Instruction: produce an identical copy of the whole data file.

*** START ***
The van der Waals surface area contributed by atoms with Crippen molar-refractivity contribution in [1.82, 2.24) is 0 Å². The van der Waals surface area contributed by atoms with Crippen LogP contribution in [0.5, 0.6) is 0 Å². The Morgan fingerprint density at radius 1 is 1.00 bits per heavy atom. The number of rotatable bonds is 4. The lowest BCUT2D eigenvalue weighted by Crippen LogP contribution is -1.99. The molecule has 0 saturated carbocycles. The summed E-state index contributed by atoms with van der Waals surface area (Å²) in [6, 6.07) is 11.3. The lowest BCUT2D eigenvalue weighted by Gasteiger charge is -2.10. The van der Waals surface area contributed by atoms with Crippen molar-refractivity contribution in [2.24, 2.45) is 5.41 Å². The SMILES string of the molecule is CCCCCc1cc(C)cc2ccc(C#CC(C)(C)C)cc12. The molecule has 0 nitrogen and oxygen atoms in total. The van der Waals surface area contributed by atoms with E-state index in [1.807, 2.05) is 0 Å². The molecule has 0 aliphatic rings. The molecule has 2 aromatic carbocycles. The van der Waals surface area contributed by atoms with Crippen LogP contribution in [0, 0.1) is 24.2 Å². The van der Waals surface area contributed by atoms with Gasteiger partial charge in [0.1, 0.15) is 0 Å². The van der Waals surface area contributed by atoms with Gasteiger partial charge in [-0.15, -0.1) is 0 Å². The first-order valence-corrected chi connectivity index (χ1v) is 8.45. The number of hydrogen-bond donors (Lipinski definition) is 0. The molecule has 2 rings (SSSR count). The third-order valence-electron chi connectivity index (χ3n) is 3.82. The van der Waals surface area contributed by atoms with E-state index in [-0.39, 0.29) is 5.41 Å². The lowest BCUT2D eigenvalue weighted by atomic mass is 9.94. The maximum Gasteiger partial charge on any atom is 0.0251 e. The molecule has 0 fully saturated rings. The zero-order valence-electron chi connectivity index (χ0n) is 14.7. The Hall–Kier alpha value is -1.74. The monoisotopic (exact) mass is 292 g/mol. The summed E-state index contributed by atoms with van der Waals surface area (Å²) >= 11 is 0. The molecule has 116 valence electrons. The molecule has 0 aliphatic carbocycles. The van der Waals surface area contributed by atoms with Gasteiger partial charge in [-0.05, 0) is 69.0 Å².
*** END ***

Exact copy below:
The van der Waals surface area contributed by atoms with Crippen molar-refractivity contribution in [1.82, 2.24) is 0 Å². The van der Waals surface area contributed by atoms with Crippen LogP contribution in [0.5, 0.6) is 0 Å². The Morgan fingerprint density at radius 1 is 1.00 bits per heavy atom. The number of rotatable bonds is 4. The lowest BCUT2D eigenvalue weighted by Crippen LogP contribution is -1.99. The molecule has 0 saturated carbocycles. The summed E-state index contributed by atoms with van der Waals surface area (Å²) in [6, 6.07) is 11.3. The lowest BCUT2D eigenvalue weighted by Gasteiger charge is -2.10. The van der Waals surface area contributed by atoms with Crippen molar-refractivity contribution in [2.24, 2.45) is 5.41 Å². The SMILES string of the molecule is CCCCCc1cc(C)cc2ccc(C#CC(C)(C)C)cc12. The molecule has 0 nitrogen and oxygen atoms in total. The van der Waals surface area contributed by atoms with E-state index in [1.807, 2.05) is 0 Å². The molecule has 0 aliphatic rings. The molecule has 2 aromatic carbocycles. The van der Waals surface area contributed by atoms with Crippen LogP contribution in [0, 0.1) is 24.2 Å². The van der Waals surface area contributed by atoms with Gasteiger partial charge in [0.1, 0.15) is 0 Å². The van der Waals surface area contributed by atoms with Gasteiger partial charge in [-0.15, -0.1) is 0 Å². The first-order valence-corrected chi connectivity index (χ1v) is 8.45. The number of hydrogen-bond donors (Lipinski definition) is 0. The molecule has 2 rings (SSSR count). The third-order valence-electron chi connectivity index (χ3n) is 3.82. The van der Waals surface area contributed by atoms with E-state index in [-0.39, 0.29) is 5.41 Å². The lowest BCUT2D eigenvalue weighted by atomic mass is 9.94. The maximum Gasteiger partial charge on any atom is 0.0251 e. The molecule has 0 fully saturated rings. The zero-order valence-electron chi connectivity index (χ0n) is 14.7. The Hall–Kier alpha value is -1.74. The monoisotopic (exact) mass is 292 g/mol. The summed E-state index contributed by atoms with van der Waals surface area (Å²) >= 11 is 0. The molecule has 116 valence electrons. The molecule has 0 aliphatic carbocycles. The van der Waals surface area contributed by atoms with Gasteiger partial charge in [-0.05, 0) is 69.0 Å².